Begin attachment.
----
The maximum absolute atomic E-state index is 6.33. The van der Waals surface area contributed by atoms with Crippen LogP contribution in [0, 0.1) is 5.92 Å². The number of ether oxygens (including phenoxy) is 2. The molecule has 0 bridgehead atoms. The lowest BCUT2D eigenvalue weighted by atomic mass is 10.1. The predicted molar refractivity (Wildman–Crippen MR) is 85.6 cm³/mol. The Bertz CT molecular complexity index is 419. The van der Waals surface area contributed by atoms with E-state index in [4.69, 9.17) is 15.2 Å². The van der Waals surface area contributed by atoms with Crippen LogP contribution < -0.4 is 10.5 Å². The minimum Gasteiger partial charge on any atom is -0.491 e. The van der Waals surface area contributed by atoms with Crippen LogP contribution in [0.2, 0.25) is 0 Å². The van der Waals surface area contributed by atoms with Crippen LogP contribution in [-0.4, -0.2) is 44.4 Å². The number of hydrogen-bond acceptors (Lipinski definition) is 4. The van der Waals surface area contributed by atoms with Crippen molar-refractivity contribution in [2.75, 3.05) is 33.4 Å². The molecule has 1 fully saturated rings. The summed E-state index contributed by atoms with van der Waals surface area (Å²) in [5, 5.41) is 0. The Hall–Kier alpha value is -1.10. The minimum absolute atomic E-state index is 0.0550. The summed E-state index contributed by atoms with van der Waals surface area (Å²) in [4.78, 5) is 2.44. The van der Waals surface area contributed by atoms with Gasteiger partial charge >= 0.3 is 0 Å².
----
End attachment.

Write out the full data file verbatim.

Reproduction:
The maximum absolute atomic E-state index is 6.33. The van der Waals surface area contributed by atoms with Crippen LogP contribution in [0, 0.1) is 5.92 Å². The number of ether oxygens (including phenoxy) is 2. The molecule has 0 bridgehead atoms. The lowest BCUT2D eigenvalue weighted by atomic mass is 10.1. The predicted molar refractivity (Wildman–Crippen MR) is 85.6 cm³/mol. The Bertz CT molecular complexity index is 419. The van der Waals surface area contributed by atoms with E-state index in [4.69, 9.17) is 15.2 Å². The van der Waals surface area contributed by atoms with Crippen LogP contribution < -0.4 is 10.5 Å². The minimum Gasteiger partial charge on any atom is -0.491 e. The van der Waals surface area contributed by atoms with Crippen LogP contribution in [0.2, 0.25) is 0 Å². The van der Waals surface area contributed by atoms with Crippen LogP contribution in [-0.4, -0.2) is 44.4 Å². The number of hydrogen-bond acceptors (Lipinski definition) is 4. The van der Waals surface area contributed by atoms with Crippen molar-refractivity contribution in [2.75, 3.05) is 33.4 Å². The molecule has 1 fully saturated rings. The summed E-state index contributed by atoms with van der Waals surface area (Å²) in [5, 5.41) is 0. The Hall–Kier alpha value is -1.10. The minimum absolute atomic E-state index is 0.0550. The summed E-state index contributed by atoms with van der Waals surface area (Å²) in [4.78, 5) is 2.44. The van der Waals surface area contributed by atoms with Gasteiger partial charge >= 0.3 is 0 Å².